On the Air!

On Monday, June 4, I will be appearing on WTVQ-TV's Midday Kentucky to discuss Lost Lexington. Check it out at noon on Channel 36! There may even be a giveaway!

And I spent two Saturdays in May talking with Doug Fain on All Things Jessamine which airs Saturday's on WNKJ 105.9 in Nicholasville. Doug and I talked about the Rev. John Metcalf House and the Lady Sterling House. You can learn more about the Lady Sterling House by clicking here, too! Click on the links to listen to the podcast if you missed out on those episodes of Jessamine County history!
Doug Fain and Peter Brackney discussing Nicholasville's history.
To check out Peter's other past events, click here.

Lexington, Kentucky's City Hall

The old Lafayette Hotel and present City Hall. Author's Collection.
Lexington, Kentucky may be well on its way to a new city hall. Four developers have submitted proposals to city officials and three of the developers have released renderings of their proposals to the public (pictures below). With city offices spread across five downtown buildings, Lexington has been considering moving its city hall for many years. If city hall moves, it certainly won't be the first time in history. Here are a few locales that have served as Lexington's city hall.

Early City Hall Sites 

In 1845, the Lexington Observer and Reporter noted that "Mayor and council have entered into arrangements with owners of old medical hall to be converted into a city hall." City offices moved into this facility located at the northwest corner of Market and Church streets along with other entities such as the library and the Odd Fellows.1

Market House (Jackson Hall) and home of city hall from 1880-1929. University of Kentucky Libraries.

Lee County, Kentucky, and her courthouses

Lee County Courthouse and Historic Marker in Beattyville, Kentucky. Author's collection
The last time I ventured to Beattyville was in the waning days of the last millennium. With friends, I watched the wooly worms race at the annual festival that draws thousands to the sleepy seat of Lee County. But last week, I returned to do a little business in the Lee County Courthouse.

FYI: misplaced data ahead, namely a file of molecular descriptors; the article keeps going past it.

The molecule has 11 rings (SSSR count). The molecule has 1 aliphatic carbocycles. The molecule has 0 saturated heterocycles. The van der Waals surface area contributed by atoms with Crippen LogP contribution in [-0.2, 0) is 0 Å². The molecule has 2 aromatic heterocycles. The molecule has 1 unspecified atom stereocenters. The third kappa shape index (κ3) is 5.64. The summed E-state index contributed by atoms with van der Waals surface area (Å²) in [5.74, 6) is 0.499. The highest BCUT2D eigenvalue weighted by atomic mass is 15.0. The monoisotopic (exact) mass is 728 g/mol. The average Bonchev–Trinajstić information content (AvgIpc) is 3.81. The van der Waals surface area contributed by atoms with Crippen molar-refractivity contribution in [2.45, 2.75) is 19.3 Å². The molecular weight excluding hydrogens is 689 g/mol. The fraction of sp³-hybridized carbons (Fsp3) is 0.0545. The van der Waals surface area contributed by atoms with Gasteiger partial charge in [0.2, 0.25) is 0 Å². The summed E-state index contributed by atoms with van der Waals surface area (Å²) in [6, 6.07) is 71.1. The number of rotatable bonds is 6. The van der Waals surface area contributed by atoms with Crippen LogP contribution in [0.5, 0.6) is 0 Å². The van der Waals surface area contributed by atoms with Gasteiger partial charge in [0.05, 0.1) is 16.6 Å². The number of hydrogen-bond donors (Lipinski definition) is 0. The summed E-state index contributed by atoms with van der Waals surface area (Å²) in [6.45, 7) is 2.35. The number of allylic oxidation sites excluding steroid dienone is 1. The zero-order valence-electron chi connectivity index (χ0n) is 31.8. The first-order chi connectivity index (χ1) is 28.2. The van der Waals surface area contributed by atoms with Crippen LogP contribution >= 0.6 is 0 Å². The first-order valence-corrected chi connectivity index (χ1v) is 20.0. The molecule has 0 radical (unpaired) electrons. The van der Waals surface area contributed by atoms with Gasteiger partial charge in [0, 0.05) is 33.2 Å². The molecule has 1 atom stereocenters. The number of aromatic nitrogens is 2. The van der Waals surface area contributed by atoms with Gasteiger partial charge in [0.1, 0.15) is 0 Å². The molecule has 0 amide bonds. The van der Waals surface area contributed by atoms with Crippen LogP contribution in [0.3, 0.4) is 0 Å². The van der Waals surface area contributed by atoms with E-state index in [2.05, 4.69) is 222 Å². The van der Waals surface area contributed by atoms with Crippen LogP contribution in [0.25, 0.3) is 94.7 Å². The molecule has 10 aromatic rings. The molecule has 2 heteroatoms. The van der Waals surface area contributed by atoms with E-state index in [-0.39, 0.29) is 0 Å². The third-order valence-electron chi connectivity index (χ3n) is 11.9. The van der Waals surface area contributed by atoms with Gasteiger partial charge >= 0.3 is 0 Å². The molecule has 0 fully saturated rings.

County Named?

Lee County borders six counties: Powell, Wolfe, Breathitt, Owsley, Jackson, and Estill. It is Kentucky's 10th smallest county by population (7,594) and the 24th smallest county by square mileage (210 sq. mi.).

Its history is complex. Formed just five years after the end of the Civil War, the area that comprises Lee County (like much of the Commonwealth) was divided during the war. According to the Kentucky Encyclopedia, "Union sympathizers formed a Home Guard, headquartered at Rocky Gap, eight miles north of Beattyville. On November 7, 1864, a Confederate force under the command of Lt. Jerry South fought the 20th Kentucky Militia at the Middle Fork of the Kentucky River in Lee County."

By 1870, sentiments likely remained divided. The story told on the historic marker outside the courthouse - that the county was named after Confederate General Robert E. Lee - is quite possibly incorrect. That historic marker was erected in 1964, a time when Kentucky's history was still being rewritten with an unnecessarily southern bent. The Kentucky Encyclopedia raises similar doubts to the necessity of telling Lee's military accolades on Main Street Beattyville. That article cited "strong Union sentiment in the area" during the War the entry finds "a more likely explanation" in Lee County being named after the county of the same name in Virginia because many of the local inhabitants traced their roots to that locale. Lee County, Virginia, the westernmost county in Virginia, was named after "Light Horse" Henry Lee III (who, coincidentally, was the father of General Robert E. Lee).

The Old Courthouse

The present Lee County courthouse is the county's second courthouse. The first was built in 1872, two years after the county was formed. That first courthouse was used until 1977, when it was demolished for the present structure.

Lee County Courthouse from 1872-1977. UK Libraries.

Winchester's Pastime Theater Disaster

Historic Marker on Main Street, Winchester. Author's collection.
On March 9, 1918, occurred what is often described as “the worst catastrophe in Winchester’s history.” The Pastime Theater, located on Winchester, Kentucky’s Main Street could seat 500, but it was not unusual for folks to stand or sit on the floor. It is estimated that at least 600 attended that Saturday evening’s showing of The Silent Man.

At 7:45 pm on that fateful night one century ago, twelve perished under fallen debris from a collapsing wall.

The Pastime

Main Street Winchester, looking north. The Pastime is near the center of the photo on the left (west) side of the street. Main Street Winchester collection.
Opening night of The Pastime Theater (24 N. Main St.), Winchester's second movie house, was on April 4, 1912. At the time, it could seat 333 patrons. The following year, the theater promoted its ability to show "Kinemacolor" films which was the first technology that colorized films (although the technology was relatively short-lived).

Just three years after the theater opened, its operation was transferred to Vic Bloomfield who took a 17-year lease on the building. By May of 1915, the theater had been remodeled, overhauled, and expanded to its final seating capacity by extending the front of the auditorium some twenty-five feet.  That extension was a single story in height, unlike the remaining parts of the theater.

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